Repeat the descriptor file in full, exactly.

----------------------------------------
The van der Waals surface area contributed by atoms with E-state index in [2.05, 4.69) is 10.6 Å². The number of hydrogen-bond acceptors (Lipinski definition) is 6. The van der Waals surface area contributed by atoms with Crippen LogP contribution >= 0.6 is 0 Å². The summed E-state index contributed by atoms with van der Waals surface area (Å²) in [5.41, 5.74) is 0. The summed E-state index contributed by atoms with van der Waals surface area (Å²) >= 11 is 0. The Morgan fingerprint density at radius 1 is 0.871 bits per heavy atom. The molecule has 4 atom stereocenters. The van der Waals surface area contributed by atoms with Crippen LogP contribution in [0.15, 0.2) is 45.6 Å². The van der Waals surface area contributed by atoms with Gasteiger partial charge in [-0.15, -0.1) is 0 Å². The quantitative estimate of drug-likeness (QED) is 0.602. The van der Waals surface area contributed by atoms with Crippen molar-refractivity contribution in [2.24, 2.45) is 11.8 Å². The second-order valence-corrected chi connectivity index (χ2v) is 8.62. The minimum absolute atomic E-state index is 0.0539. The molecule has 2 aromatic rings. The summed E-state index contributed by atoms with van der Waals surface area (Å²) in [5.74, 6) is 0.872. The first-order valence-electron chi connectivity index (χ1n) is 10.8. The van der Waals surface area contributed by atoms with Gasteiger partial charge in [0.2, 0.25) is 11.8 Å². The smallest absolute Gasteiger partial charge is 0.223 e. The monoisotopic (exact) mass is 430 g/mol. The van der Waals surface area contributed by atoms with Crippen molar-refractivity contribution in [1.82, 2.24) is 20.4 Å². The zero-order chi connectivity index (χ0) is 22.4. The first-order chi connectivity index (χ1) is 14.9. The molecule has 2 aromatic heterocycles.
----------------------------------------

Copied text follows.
The van der Waals surface area contributed by atoms with E-state index in [2.05, 4.69) is 10.6 Å². The number of hydrogen-bond acceptors (Lipinski definition) is 6. The van der Waals surface area contributed by atoms with Crippen LogP contribution >= 0.6 is 0 Å². The summed E-state index contributed by atoms with van der Waals surface area (Å²) in [5.41, 5.74) is 0. The summed E-state index contributed by atoms with van der Waals surface area (Å²) >= 11 is 0. The Morgan fingerprint density at radius 1 is 0.871 bits per heavy atom. The molecule has 4 atom stereocenters. The van der Waals surface area contributed by atoms with Crippen LogP contribution in [0.15, 0.2) is 45.6 Å². The van der Waals surface area contributed by atoms with Gasteiger partial charge in [-0.15, -0.1) is 0 Å². The quantitative estimate of drug-likeness (QED) is 0.602. The van der Waals surface area contributed by atoms with Crippen molar-refractivity contribution in [2.24, 2.45) is 11.8 Å². The second-order valence-corrected chi connectivity index (χ2v) is 8.62. The minimum absolute atomic E-state index is 0.0539. The molecule has 2 aromatic rings. The summed E-state index contributed by atoms with van der Waals surface area (Å²) in [5.74, 6) is 0.872. The first-order valence-electron chi connectivity index (χ1n) is 10.8. The van der Waals surface area contributed by atoms with Gasteiger partial charge in [0.2, 0.25) is 11.8 Å². The smallest absolute Gasteiger partial charge is 0.223 e. The monoisotopic (exact) mass is 430 g/mol. The van der Waals surface area contributed by atoms with Crippen molar-refractivity contribution in [1.82, 2.24) is 20.4 Å². The zero-order chi connectivity index (χ0) is 22.4. The first-order chi connectivity index (χ1) is 14.9. The molecule has 2 aromatic heterocycles.